Mystics and Non-Dual Thinkers: Week 5
Friday, August 14, 2015
I only came to know and appreciate Etty Hillesum (1914-1943), a Dutch Jewish woman, after 1981 when her journals and letters were first published. Etty’s diaries describe German-occupied Amsterdam from 1941-1943. Though Etty had the opportunity to stay in Amsterdam, she chose to go to Westerbork concentration camp, to “share her people’s fate.” She was transferred to Auschwitz in September 1943 and died that November.
Etty never fully identified as a Christian or religious, but her personal writing reveals a mystic, someone who had a deep awareness of her own inner life and her union with others and God. She easily weaves in and out of prayer, exploring the mundane and ordinary—setting the table, teaching Russian—the erotic and romantic, and her human longings and fears. We witness an evolution of faith and growing maturity in her diaries. Etty struggles with sexual attractions, emotional neediness, and self-consciousness. Gradually she becomes able to simply observe herself and those around her without attaching to desires for particular outcomes, even for her loved ones’ safety or her health.
Etty learned from her teacher and lover, Julius Spier, the expression “reposing in oneself” and used it to describe her love of life and equanimity with self and circumstances: “I repose in myself. And that part of myself, that deepest and richest part in which I repose, is what I call ‘God.’ . . . ‘As if I were lying in Your arms, oh God, so protected and sheltered and so steeped in eternity.’ As if every breath I take were filled with it and as if my smallest acts and words had a deeper source and a deeper meaning. . . . [One’s body] can love and hineinhorchen—‘hearken unto’—itself and unto what binds us to life. . . . Truly, my life is one long hearkening unto myself and unto others, unto God. And if I say that I hearken, it is really God who hearkens inside me. The most essential and deepest in the other. God to God” (204).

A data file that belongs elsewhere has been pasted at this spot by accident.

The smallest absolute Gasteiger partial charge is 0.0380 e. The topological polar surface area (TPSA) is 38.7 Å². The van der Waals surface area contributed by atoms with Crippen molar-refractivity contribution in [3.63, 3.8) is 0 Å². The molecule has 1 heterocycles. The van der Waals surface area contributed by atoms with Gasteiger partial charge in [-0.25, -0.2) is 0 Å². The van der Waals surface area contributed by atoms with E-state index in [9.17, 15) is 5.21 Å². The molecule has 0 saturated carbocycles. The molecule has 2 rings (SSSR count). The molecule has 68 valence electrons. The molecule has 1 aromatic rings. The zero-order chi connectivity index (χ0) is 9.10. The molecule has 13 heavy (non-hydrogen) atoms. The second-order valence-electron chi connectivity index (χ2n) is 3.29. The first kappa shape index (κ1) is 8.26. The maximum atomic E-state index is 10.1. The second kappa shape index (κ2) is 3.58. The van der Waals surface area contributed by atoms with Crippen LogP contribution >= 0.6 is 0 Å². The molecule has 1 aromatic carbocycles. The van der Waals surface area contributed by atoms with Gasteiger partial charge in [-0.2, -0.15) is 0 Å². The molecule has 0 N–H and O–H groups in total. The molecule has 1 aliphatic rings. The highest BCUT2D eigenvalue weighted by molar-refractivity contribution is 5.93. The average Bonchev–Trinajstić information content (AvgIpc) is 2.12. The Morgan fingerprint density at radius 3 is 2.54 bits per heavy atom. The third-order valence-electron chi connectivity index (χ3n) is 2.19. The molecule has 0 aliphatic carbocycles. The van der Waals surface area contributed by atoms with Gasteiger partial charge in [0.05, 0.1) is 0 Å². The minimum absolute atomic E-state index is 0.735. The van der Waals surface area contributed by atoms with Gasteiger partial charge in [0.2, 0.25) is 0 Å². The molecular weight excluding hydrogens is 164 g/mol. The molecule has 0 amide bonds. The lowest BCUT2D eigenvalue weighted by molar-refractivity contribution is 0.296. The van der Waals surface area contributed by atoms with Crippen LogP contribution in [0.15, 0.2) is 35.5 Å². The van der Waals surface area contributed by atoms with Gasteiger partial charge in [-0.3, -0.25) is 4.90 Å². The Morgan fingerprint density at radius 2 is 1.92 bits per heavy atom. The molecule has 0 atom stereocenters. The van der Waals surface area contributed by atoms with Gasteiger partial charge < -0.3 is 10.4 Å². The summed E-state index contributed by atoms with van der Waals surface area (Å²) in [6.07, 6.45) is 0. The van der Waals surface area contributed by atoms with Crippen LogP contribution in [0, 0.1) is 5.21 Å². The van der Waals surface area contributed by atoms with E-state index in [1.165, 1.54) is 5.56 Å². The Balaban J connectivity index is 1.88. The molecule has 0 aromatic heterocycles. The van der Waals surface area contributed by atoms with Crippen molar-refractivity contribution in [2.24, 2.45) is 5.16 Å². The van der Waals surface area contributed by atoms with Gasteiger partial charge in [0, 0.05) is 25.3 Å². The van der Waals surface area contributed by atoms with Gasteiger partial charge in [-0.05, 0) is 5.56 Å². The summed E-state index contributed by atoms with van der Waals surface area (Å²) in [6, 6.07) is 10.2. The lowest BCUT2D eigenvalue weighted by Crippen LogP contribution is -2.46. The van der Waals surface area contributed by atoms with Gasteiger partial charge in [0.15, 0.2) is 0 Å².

As powerful as Etty’s inner experience of God was, she could move outward and work for the well-being of the “bundles of human misery, desperate and unable to face life. And that’s when my task begins. It is not enough simply to proclaim You, God, to commend You to the hearts of others. One must also clear the path toward You in them, God, and to do that one has to be a keen judge of the human soul. A trained psychologist. Ties to father and mother, youthful memories, dreams, guilt feelings, inferiority complexes, and all the rest block the way. I embark on a slow voyage of exploration with everyone who comes to me. . . . Sometimes they seem to me like houses with open doors. . . . I promise that I shall try to find a dwelling and a refuge for You in as many houses as possible. There are so many empty houses, and I shall prepare them all for You, the most honored lodger.” 
Gateway to Silence:
“If we go down into ourselves, we find that we possess exactly what we desire.” —Simone Weil
 Etty Hillesum, translated by Arnold Pomerans, foreword by Eva Hoffman, An Interrupted Life and Letters from Westerbork (Henry Holt and Company: 1996), 204.
 Ibid., 205.